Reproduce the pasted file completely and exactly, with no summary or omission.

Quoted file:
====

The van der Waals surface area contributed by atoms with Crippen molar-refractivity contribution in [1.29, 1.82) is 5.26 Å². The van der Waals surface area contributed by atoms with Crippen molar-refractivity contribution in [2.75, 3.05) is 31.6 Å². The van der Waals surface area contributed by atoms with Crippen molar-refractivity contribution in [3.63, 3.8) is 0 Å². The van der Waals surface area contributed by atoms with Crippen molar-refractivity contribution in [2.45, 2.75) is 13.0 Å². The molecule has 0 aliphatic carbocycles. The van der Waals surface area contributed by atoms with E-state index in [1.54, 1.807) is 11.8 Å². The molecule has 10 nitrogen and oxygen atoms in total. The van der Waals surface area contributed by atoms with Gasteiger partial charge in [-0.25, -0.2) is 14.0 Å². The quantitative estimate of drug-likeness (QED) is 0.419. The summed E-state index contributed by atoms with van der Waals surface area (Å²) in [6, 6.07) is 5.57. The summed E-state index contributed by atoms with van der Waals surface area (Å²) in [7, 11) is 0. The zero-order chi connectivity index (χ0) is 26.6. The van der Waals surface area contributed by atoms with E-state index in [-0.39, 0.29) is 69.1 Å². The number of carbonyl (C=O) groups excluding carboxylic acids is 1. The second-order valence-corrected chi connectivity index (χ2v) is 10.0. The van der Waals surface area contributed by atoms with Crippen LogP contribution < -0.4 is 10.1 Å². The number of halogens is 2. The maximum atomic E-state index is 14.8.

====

The van der Waals surface area contributed by atoms with Crippen molar-refractivity contribution in [1.29, 1.82) is 5.26 Å². The van der Waals surface area contributed by atoms with Crippen molar-refractivity contribution in [2.75, 3.05) is 31.6 Å². The van der Waals surface area contributed by atoms with Crippen molar-refractivity contribution in [3.63, 3.8) is 0 Å². The van der Waals surface area contributed by atoms with Crippen molar-refractivity contribution in [2.45, 2.75) is 13.0 Å². The molecule has 0 aliphatic carbocycles. The van der Waals surface area contributed by atoms with E-state index in [1.54, 1.807) is 11.8 Å². The molecule has 10 nitrogen and oxygen atoms in total. The van der Waals surface area contributed by atoms with Gasteiger partial charge in [-0.25, -0.2) is 14.0 Å². The quantitative estimate of drug-likeness (QED) is 0.419. The summed E-state index contributed by atoms with van der Waals surface area (Å²) in [6, 6.07) is 5.57. The summed E-state index contributed by atoms with van der Waals surface area (Å²) in [7, 11) is 0. The zero-order chi connectivity index (χ0) is 26.6. The van der Waals surface area contributed by atoms with E-state index in [-0.39, 0.29) is 69.1 Å². The number of carbonyl (C=O) groups excluding carboxylic acids is 1. The second-order valence-corrected chi connectivity index (χ2v) is 10.0. The van der Waals surface area contributed by atoms with Crippen LogP contribution < -0.4 is 10.1 Å². The number of halogens is 2. The maximum atomic E-state index is 14.8.